I’ve been asked a few times recently whether smoothies are a better way to get vital nutrients and to promote good health, compared to eating well at each meal. The current blending trend with smoothies in bowls and toppings of ‘superfoods’ makes various claims such as improved digestion, increased vitamin and mineral absorption, quicker weight loss, better energy etc. The answer really comes down to several factors: what your health status is now, what you’re putting in your mouth every day, how active you are, and what’s in the smoothies you choose.
A couple of decades ago juicing was the rage, and the same sort of health claims were made for juices. A healthy person who generally makes good food choices is unlikely to notice any real benefit from adding a juice or smoothie every day. Pure fruit juices should only ever be an occasional choice, as fruit juice is high in fruit sugar (fructose) which is just as harmful to your health in high doses as other types of sugar. It’s best to eat, rather than drink, your fruits. And although pure vegetable juices can be a good choice for someone who needs to increase their daily vegetable intake, the juicing process removes all the fibre which is not a good thing – the fibre in plants is very important for our health. Also, vegetable juices can be high in naturally occurring minerals like sodium, which can create internal electrolyte imbalances if regularly consumed in high volumes.
Smoothies which are vegetable based are a better choice for two reasons:
- they contain less sugar and more vitamins and minerals overall than fruit, and
- they retain the plant fibre.
Fibre is essential for good health – it helps to reduce glucose (sugar) and cholesterol absorption, it gives the feeling of fullness when eating, and provides bulk and softness to digested food which enhances elimination of ‘number 2s’. A high fibre intake is proven to be important for heart health, cancer prevention and blood sugar regulation.
Its what’s in your smoothie that really matters
What ingredients your smoothie contains is significant. When I looked at recipes for these super-charged drinks, other than green vegetables (such as spinach and kale), they predominantly rely on fresh/frozen fruit, dried fruit, honey or sugar alternatives to make them palatable. Other common ingredients are nuts and seeds, dairy or dairy alternatives, protein powders, and oats.
Essentially these smoothies often resemble a meal rather than a snack, and some do contain a lot more sugar than you may realise. The average smoothie contains anywhere from 400 to 600 calories, and most of this is made up of fruit sugars. Smoothie bowls with lashings of extra toppings are more like a dessert than a healthy meal alternative. If you are having a smoothie regularly as a ‘healthy snack’ I suggest that you put all of the individual ingredients on a plate and decide if you would normally choose to eat all that food in one sitting for a snack. An apple or banana, a handful of nuts and seeds, hummus and carrot sticks, or a slice of toast with nut butter are healthier ‘fast food’ snacks in between meals.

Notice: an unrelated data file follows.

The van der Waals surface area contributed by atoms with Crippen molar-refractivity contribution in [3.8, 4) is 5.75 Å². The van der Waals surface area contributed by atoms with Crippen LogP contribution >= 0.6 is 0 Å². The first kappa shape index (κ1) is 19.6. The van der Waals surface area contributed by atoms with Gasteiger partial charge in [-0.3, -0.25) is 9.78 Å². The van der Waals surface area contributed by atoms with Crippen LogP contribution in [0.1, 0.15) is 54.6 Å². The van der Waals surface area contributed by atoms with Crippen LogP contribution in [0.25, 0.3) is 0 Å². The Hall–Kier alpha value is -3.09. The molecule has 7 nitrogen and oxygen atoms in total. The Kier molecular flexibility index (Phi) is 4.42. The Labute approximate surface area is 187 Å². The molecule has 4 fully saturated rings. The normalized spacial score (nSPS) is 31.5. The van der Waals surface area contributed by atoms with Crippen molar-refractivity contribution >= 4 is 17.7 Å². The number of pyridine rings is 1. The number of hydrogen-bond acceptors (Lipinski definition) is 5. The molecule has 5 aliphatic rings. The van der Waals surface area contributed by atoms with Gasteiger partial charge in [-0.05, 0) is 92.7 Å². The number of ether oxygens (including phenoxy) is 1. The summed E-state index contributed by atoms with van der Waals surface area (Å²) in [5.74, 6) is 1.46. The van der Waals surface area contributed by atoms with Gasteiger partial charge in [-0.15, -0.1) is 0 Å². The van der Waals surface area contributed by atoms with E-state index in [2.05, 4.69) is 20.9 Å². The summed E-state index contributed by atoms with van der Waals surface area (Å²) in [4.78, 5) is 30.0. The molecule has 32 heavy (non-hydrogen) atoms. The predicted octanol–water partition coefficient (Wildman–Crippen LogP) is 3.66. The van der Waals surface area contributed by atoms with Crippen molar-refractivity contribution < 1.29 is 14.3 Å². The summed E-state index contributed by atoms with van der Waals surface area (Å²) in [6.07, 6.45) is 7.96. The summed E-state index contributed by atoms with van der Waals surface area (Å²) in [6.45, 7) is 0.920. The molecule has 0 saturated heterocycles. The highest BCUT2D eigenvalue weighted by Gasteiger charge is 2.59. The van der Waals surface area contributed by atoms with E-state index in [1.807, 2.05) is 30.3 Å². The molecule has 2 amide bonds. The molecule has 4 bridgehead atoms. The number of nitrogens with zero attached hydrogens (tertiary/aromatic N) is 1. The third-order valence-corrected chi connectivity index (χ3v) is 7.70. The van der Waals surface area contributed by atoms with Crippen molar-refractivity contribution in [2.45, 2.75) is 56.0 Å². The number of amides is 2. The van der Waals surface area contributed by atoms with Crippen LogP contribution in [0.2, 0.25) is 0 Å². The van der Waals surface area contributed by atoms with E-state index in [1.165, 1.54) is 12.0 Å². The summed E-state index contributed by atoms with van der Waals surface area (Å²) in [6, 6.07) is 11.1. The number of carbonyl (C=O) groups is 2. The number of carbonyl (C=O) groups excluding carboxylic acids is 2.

What about athletes with higher nutrient needs?
A smoothie can be an excellent recovery meal for an athlete after a strenuous training session. By strenuous I mean spending a couple of hours running on hills or cycling with interval efforts – activities that deplete your reserves. That’s the time when sugars, fats and proteins are needed by your muscles for restocking glycogen supplies and repairing the damage from high intensity/volume exercise stress so that you can come back stronger.
Keep in mind though that fructose (fruit sugar) isn’t recommended before or during training as it commonly causes stomach upsets, especially when under stress. That’s why a lot of people avoid fluids and gels containing fructose in triathlons.
Are smoothies BETTER for nutrient uptake?
I particularly want to clarify that juices and smoothies do not enhance either the digestibility or absorption of nutrients. When you blend food, the blender is essentially doing the work of your mouth – that’s all. Healthy digestion relies on proper chewing of your food so that it becomes mush before you swallow (ie. baby food consistency). Chewing also promotes the release of certain enzymes and secretions which begin the digestion process in your mouth. If you don’t chew your food well enough then this puts additional load on the stomach and digestive tract, and that by itself can lead to indigestion, constipation and other problems. So, if you are drinking your food, you bypass this important first digestive step in your mouth as your smoothie will be going straight down your throat.
The optimal absorption of nutrients by your body from food eaten is reliant on many complex factors which I won’t touch on, other than to say that I am not aware of any robust scientific support for the idea that juices and smoothies provide enhanced nutrient absorption.
Personally, I’m a fan of forking – taking the time to sit down and really enjoy the taste, texture and pleasure in eating delicious freshly prepared food. Smoothies were a part of my training nutrition when I did Ironman, but only as a recovery meal when I had no appetite (for example after very long runs); or as a liquid meal in between training sessions on big mileage days, as they allowed me to easily consume the extra calories I needed.